With the wide popularity of the young adult series and the film coming out, I knew I had to get my hands on Suzanne Collins' The Hunger Games.
I anticipate some additional posts on some of these topics, but here's the first thoughts on the book (We'll try to keep these relatively spoiler free).
► The book isn't a phenomenal piece of "literature" in the sense that it's writing style is only so-so.
►In terms of plot and suspense, it's definitely one that keeps the reader engaged. I credit this to ease of read, "plot shock," continued suspense, and very good plot pacing.
► When I read this, one of the earliest thoughts I had was that somehow some of the shock value in the book (a premise about kids killing kids) might seem increasingly disturbing in a film version.
► There was often times I felt like the set up of the actual "Hunger Games" themselves seemed oddly similar to the TV Show Survivor including some of the promotion and filming associated with the story. Too me, that was a sting against Collins creativity.
►Part of me wonders if this book will become a "classic" (in the loosest sense of the word) or just be fad fiction, and there is a part of me, that could see this book taking a "classic" type of role, particularly if it becomes a staple of the education system, which I could see as possible since I think it reads in such a way that teachers could use it as a teaching stage for middle school and early high school.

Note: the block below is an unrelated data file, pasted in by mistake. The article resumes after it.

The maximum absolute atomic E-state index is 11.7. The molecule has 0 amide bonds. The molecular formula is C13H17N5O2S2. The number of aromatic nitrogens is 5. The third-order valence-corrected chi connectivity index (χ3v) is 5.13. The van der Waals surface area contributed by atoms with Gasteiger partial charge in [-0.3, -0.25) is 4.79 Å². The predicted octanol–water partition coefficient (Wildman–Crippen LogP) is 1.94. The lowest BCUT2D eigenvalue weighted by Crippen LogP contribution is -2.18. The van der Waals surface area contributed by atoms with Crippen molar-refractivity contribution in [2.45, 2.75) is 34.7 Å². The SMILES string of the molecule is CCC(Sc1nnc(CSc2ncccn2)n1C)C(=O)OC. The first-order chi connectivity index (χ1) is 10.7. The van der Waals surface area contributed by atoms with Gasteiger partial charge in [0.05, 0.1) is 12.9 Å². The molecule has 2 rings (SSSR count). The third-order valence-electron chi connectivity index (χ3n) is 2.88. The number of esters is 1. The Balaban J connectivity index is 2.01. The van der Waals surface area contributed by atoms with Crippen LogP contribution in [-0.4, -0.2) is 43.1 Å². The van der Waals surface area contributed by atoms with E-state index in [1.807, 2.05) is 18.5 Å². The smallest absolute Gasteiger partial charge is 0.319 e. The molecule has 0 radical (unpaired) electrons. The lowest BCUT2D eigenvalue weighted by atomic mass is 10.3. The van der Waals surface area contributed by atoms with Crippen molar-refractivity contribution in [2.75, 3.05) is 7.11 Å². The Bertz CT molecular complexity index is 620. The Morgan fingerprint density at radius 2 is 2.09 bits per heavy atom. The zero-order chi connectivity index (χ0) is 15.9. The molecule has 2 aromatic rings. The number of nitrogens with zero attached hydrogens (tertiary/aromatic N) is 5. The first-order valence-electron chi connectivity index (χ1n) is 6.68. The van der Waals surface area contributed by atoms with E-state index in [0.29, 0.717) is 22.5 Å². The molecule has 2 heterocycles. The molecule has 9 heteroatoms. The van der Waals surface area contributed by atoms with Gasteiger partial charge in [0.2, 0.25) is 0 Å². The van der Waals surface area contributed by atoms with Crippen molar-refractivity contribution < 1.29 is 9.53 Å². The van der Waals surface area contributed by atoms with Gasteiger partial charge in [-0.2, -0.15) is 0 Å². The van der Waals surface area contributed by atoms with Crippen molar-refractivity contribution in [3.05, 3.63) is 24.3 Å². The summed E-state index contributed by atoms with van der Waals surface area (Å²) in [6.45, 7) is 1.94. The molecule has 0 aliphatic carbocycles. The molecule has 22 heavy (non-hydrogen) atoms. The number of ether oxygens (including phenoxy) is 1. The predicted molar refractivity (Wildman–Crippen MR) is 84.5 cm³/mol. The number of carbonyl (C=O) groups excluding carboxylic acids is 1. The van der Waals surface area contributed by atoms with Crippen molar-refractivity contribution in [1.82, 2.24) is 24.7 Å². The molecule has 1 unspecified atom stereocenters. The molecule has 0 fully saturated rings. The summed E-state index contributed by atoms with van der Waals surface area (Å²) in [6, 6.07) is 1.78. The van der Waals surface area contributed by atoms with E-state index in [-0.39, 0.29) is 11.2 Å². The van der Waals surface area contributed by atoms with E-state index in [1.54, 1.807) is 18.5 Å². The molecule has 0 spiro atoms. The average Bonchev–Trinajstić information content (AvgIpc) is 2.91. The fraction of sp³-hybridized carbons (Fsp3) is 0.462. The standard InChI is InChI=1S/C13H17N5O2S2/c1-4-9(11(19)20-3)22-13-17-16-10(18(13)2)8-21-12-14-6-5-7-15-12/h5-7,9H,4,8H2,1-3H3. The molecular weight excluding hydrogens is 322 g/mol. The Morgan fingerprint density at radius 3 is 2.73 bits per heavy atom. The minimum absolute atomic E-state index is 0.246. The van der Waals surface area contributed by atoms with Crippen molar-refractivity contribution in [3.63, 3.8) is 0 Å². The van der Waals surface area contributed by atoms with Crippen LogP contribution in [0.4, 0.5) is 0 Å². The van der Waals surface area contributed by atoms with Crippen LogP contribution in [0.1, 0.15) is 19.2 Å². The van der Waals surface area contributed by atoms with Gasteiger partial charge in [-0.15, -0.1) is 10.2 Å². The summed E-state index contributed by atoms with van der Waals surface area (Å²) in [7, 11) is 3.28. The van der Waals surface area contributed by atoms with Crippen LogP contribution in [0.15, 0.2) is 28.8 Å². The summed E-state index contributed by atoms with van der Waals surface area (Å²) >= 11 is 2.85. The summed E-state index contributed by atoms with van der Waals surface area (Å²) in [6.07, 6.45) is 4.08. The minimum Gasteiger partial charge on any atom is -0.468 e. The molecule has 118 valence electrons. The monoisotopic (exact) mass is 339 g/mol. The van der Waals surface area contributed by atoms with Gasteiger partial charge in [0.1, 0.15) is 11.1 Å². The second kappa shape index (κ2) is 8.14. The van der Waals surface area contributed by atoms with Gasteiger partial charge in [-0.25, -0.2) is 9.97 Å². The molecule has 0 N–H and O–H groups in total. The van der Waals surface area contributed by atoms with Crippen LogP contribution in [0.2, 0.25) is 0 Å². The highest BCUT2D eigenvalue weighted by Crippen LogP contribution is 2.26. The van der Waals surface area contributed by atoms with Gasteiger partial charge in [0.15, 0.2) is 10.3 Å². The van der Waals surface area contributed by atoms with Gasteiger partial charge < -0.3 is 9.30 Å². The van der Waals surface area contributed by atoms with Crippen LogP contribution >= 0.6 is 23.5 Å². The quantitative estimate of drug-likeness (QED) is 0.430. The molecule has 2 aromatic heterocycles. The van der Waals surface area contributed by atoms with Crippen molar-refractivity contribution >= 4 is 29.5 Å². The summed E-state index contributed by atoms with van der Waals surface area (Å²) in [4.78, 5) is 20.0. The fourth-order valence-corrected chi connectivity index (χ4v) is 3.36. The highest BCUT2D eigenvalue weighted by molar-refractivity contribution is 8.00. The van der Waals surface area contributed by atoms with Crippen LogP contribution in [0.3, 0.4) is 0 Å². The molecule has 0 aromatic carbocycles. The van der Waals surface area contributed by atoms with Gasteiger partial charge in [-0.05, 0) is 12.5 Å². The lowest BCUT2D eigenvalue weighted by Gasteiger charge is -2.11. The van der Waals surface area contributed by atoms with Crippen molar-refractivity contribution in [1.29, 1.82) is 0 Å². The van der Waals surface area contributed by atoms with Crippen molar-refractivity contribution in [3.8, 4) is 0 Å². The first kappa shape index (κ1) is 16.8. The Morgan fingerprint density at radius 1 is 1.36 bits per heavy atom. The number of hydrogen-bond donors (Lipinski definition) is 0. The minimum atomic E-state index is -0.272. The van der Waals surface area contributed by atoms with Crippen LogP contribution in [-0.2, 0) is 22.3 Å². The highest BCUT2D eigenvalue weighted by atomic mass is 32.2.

►Part of me wonders if making a film will hurt it's chances of filling that "classic" role.
►I think there is a fascination in literature with Utopian/anti-Utopian literature, and when literature doesn't get too sci-fi (which I don't think this book does) people gravitate towards it.
► I think Gary Ross had an easy job in adapting this book to film because the book reads almost like a screenplay. The scenes play straight without a lot of figurative language, the narrative is pretty straight forward, and the descriptions are detailed enough that you can picture the action, not to mention there is almost always action and short dramatic scenes. Some of that seems natural to the book due to the fact that many of the scenes are written as "televised on TV."
► The book is certainly the type that leaves you wanting to recommend it, talk about it, and read subsequent books in the series (which I plan to do)